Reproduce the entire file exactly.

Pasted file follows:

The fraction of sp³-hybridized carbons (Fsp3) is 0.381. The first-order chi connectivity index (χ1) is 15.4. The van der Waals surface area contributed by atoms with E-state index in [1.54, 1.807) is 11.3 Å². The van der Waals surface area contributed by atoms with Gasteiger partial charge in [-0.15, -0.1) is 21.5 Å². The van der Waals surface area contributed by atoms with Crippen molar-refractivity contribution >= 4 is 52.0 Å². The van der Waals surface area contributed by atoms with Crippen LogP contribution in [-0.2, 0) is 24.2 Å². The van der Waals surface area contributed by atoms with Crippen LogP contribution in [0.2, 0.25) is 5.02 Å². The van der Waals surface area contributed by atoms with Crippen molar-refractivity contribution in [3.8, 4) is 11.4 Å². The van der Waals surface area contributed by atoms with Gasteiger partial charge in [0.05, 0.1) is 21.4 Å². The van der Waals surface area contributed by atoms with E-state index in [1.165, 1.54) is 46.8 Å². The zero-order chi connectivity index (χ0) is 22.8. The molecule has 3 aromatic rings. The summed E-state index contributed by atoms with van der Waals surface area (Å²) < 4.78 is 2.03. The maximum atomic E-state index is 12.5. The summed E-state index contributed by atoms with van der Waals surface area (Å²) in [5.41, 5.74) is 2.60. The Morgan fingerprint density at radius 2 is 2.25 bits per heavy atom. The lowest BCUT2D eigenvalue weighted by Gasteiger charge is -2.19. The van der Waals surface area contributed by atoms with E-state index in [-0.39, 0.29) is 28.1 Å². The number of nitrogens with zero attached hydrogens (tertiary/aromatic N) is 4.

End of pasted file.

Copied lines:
The fraction of sp³-hybridized carbons (Fsp3) is 0.381. The first-order chi connectivity index (χ1) is 15.4. The van der Waals surface area contributed by atoms with E-state index in [1.54, 1.807) is 11.3 Å². The van der Waals surface area contributed by atoms with Gasteiger partial charge in [-0.15, -0.1) is 21.5 Å². The van der Waals surface area contributed by atoms with Crippen molar-refractivity contribution >= 4 is 52.0 Å². The van der Waals surface area contributed by atoms with Crippen LogP contribution in [-0.2, 0) is 24.2 Å². The van der Waals surface area contributed by atoms with Crippen LogP contribution in [0.2, 0.25) is 5.02 Å². The van der Waals surface area contributed by atoms with Crippen molar-refractivity contribution in [3.8, 4) is 11.4 Å². The van der Waals surface area contributed by atoms with Gasteiger partial charge in [0.05, 0.1) is 21.4 Å². The van der Waals surface area contributed by atoms with E-state index in [1.165, 1.54) is 46.8 Å². The zero-order chi connectivity index (χ0) is 22.8. The molecule has 3 aromatic rings. The summed E-state index contributed by atoms with van der Waals surface area (Å²) < 4.78 is 2.03. The maximum atomic E-state index is 12.5. The summed E-state index contributed by atoms with van der Waals surface area (Å²) in [5.41, 5.74) is 2.60. The Morgan fingerprint density at radius 2 is 2.25 bits per heavy atom. The lowest BCUT2D eigenvalue weighted by Gasteiger charge is -2.19. The van der Waals surface area contributed by atoms with E-state index in [-0.39, 0.29) is 28.1 Å². The number of nitrogens with zero attached hydrogens (tertiary/aromatic N) is 4.